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​Overlooked classic thriller new to Blu-ray

by Christopher P. Jacobs | .(JavaScript must be enabled to view this email address) | Cinema | January 28th, 2015

Just about everyone knows of Alfred Hitchcock’s classic “Rear Window,” with James Stewart as a man convinced that a neighbor has murdered his wife but nobody will believe him.

Few remember, however, that earlier that same year a film with a very similar plot came out starring Barbara Stanwyck in a comparable position.

Prolific actress Barbara Stanwyck died 25 years ago on Jan. 20, 1990 after a career that spanned stage chorus girl to acclaimed stage star by 1927, then a major movie star throughout the 1930s into the 1950s, and popular television star from the late 1950s through the 1980s. She was effective in a wide variety of genres from comedy to romance to crime thriller to western to emotional melodrama, whether playing a victim, a villain, a lover or a tough heroine (sometimes all in the same character).

Even in lesser productions she could stand out and help carry the film. Unfortunately, none of Stanwyck’s 1930s classics are yet on Blu-ray but there are nine of her 1940s-’50s films in HD that show the range of her roles, from the scheming femme fatale of “Double Indemnity” (1944) and “File on Thelma Jordan” (1950) to the vulnerable and romantic concert pianist of “The Other Love” (1947) and the strong-minded mother of “Titanic” (1953).

One of her lesser-known films, “Witness to Murder” (1954), came out on Blu-ray last month. It’s a film noir thriller that puts her character through all sorts of situations, giving Stanwyck a chance to demonstrate a wide range of emotions.

Classic film noir often involves a murder, either as a mystery to be solved or as a plot to be planned and carried out. In the case of “Witness to Murder,” we and the protagonist both see a late-night murder being committed before the opening title sequence is over, viewed through one apartment window into another across the street.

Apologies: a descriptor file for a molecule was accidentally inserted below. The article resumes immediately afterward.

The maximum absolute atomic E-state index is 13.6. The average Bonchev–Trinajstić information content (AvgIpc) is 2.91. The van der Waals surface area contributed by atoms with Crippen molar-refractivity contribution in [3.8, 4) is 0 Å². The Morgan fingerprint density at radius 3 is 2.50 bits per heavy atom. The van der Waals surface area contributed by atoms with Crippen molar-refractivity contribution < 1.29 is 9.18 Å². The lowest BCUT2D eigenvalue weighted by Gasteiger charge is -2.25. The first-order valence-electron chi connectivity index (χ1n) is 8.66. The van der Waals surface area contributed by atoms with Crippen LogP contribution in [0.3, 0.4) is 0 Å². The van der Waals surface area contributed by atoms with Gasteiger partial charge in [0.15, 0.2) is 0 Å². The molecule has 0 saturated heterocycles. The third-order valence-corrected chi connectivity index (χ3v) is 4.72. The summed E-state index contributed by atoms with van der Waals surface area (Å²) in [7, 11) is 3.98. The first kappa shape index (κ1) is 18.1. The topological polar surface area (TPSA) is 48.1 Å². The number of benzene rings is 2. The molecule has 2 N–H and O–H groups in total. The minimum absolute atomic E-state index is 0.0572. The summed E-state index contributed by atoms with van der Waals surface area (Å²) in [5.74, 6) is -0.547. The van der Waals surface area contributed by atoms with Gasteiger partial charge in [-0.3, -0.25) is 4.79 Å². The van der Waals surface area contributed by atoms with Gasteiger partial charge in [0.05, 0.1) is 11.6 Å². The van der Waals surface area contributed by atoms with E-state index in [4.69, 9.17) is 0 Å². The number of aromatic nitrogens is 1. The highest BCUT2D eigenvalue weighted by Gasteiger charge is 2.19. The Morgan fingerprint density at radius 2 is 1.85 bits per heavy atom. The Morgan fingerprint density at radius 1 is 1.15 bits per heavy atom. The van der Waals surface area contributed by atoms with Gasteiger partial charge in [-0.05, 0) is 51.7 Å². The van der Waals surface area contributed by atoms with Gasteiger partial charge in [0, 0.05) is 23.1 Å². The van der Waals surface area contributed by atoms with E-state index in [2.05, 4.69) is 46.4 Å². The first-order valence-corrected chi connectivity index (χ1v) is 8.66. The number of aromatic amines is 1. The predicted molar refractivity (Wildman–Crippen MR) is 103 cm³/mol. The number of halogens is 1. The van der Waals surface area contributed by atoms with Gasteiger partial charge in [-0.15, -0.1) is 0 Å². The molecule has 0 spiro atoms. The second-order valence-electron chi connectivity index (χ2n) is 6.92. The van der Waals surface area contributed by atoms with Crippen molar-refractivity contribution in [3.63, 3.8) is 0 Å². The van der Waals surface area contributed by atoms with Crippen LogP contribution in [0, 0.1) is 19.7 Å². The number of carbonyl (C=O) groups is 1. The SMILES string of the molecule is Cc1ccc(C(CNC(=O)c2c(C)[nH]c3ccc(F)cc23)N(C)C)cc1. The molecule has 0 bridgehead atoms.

The rest of the film has assertive middle-aged interior decorator Cheryl Draper (Stanwyck) trying to convince the police (and herself) that what she saw really happened and wasn’t a dream. At the same time, the urbane killer, a writer named Albert Richter (George Sanders) easily covers up his crime and does his best to convince them (and her) that she’s a delusional stalker who is harassing him and should be committed to a psych ward.

Detectives Lawrence Matthews (Gary Merrill) and Eddie Vincent (Jesse White) are initially skeptical on this routine call, as false reports are frequently turned in by suspicious and easily excitable citizens.

Soon, however, bachelor Lieutenant Matthews starts to fall for this independent-minded woman, and she for him. Eventually he starts to think there might be something to her story, especially given Richter’s unapologetic Nazi past (and the controversial opinions in his books), if only they could find some hard evidence.

After various frustrating episodes, including a brief stay in an insane asylum, things eventually build to a thrilling if somewhat unlikely climax late at night atop a building under construction, with a predictable conclusion.

Producer Chester Erskine’s script and the direction by journeyman Roy Rowland get the film off to a good start and provide an exciting conclusion. Even though the movie runs just 82 minutes, it tends to plod a bit during the middle, becoming almost as frustrating as the efforts of Stanwyck’s character to prove she’s telling the truth.

It sometimes seems reminiscent of Stanwyck’s famous role from six years earlier in “Sorry, Wrong Number,” not to mention the similarly-plotted “The Window” (1949) and most obviously “Rear Window.”

The solid cast, especially Sanders and Stanwyck, but also Merrill and White, keep the relatively routine crime melodrama slightly above average. We also see a young Claude Akins in a brief bit part as a cop guarding a crime scene, and Juanita Moore as a blues-singing mental patient.

The often striking black-and-white cinematography by film noir veteran John Alton is a crucial element in setting the mood and increasing suspense. In fact, it provides much of the film’s interest.

Kino’s HD transfer is very crisp, displaying natural-looking film grain. The image quality highlights the periodic scenes of deep contrast and expressionistic film noir lighting, nicely composed in the widescreen ratio of 1.75:1. Sound quality is very good. The only bonus feature is a rather interesting trailer (at full-frame 1.33:1) narrated by a very excited-sounding Stanwyck as herself yet in character for the movie.

WITNESS TO MURDER on Blu-ray – Movie: B+ / Video: A / Audio: A / Extras: D

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